If you really think about it, squats don’t just show up in your workouts; they’re happening all the time in your daily life! Getting up from your bed, sitting in your office chair, getting down to cuddle your dog – it’s all a squat! When it comes to fitness, squats are often called “the king of exercises.”
“It’s a fundamental and functional exercise that strengthens and aids all the muscles,” explains Nikki Kimbrough, one of the top fitness experts in the US and Daily Burn 365 trainer. “It’s not just about your quads and glutes. Squats assist in strengthening your core, and the stronger your core, the better your balance and more power and to your legs and your arms.”
As well as being a foundational move in almost every workout, squats are also commonly done with incorrect form. You could be wasting your time at the gym or even worse, injuring yourself, without even knowing it. Not to worry! We are here to help you get the most out of your squats by avoiding eight seemingly harmless mistakes.
Not reaching proper depth
Many people do not go deep enough into the movement and squat above a parallel position. Keeping squats shallow limits your range of motion, leads to improper leg and glute muscle activation and can cause knee injury. Your aim is to keep your thighs parallel to the ground (or lower) to ensure you have all the right muscles engaged. If you can’t get down that low, focus on improving your hip mobility by relaxing and stretching your hamstrings and glutes.
Don’t allow your knees to go beyond where your toes end. Letting your knees go too far forward in a squat is bad for the joints, and also brings the risk of losing involvement from the hips as you’re favoring knee movement. To make sure you’re sitting back enough, squat using a mirror or try putting your toes up against the wall.
Knees rolling inwards
Always point your knees in the same direction as your toes and never let them collapse in as you squat. It stresses the knees and can damage the ligaments. A great way to support proper form is to place a band just above the knees so your legs will fight against the resistance and activate the correct muscles to keep your knees in alignment.
A lot of people lift their heels when doing a squat. Instead, you should be lowering your weight into your heels, not away from them. Having your heels off the ground puts more strain on joints and knees and increases the chances of hurting your lower back. For a quick fix, curl your toes upward when squatting to force you to place your weight in your heels, or place weight plates under the heels. Also, add some ankle mobility exercises to your warm-up because rising heels could signal tight ankles.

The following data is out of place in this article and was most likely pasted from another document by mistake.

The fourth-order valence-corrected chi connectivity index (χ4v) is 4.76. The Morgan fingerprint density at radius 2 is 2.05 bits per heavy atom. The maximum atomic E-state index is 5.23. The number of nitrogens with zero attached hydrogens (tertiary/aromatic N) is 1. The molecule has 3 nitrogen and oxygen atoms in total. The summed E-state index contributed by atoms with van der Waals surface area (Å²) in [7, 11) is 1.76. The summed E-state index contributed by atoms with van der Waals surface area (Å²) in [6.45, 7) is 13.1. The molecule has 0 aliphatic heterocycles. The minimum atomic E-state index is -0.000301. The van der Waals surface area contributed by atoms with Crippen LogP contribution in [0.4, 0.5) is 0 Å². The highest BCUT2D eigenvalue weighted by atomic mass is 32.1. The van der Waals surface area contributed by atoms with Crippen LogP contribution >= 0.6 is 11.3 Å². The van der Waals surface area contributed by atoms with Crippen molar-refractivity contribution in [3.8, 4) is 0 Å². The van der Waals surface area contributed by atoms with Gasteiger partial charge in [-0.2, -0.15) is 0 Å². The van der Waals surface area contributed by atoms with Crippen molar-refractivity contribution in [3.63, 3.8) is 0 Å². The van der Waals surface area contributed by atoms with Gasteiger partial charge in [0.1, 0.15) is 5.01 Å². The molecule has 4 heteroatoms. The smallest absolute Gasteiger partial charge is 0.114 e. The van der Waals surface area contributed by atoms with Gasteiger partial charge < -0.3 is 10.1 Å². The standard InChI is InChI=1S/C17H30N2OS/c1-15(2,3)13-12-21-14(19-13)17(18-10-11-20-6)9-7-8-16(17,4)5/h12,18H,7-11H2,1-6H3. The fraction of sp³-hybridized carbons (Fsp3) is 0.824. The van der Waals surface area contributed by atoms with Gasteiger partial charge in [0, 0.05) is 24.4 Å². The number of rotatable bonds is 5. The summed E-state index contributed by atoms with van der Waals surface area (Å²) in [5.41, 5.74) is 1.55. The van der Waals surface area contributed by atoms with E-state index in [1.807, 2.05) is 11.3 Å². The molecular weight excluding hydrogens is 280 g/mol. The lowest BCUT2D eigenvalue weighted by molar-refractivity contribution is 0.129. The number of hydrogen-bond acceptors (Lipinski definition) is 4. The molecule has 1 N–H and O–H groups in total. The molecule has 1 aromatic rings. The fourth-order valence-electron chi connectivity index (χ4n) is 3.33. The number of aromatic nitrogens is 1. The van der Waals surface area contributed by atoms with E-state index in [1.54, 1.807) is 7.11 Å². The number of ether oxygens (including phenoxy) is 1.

Rounding your back
When sitting back in a squat, it can be tempting to lean forward. However, you should maintain a straight back and a flat, neutral spine. If you round your lower back, you might put dangerous stress on your lumbar spine. Try to do the squat next to a wall. Stand facing the wall with your feet 6-18 inches away from it, place your hands on it, and focus on the position of your back.
Not using your glutes
Make sure that your glutes muscles are engaged when you squat! As you drive up from the bottom of the squat, imagine spreading the ground apart with your feet to activate your glutes and increase your strength. At the finish, squeeze your glutes to completely extend your hips.
Raising your hips too fast
From the bottom of the squat position, many people have a habit to lift their hips faster than their shoulders. This move can stress your lumbar spine as you extend with your lower back. Instead, hips and shoulders should be raised at the same time. Plus, don’t forget to make sure that you’re coming up to your full height and hip extension.
Lack of focus
To maintain proper form, you have to focus, even if it means moving slower at first. Keep your head, neck and spine in a neutral position with your eyes straight ahead. Squatting in front of a mirror and taking a video from the side is an extremely helpful to stay on top of your form.
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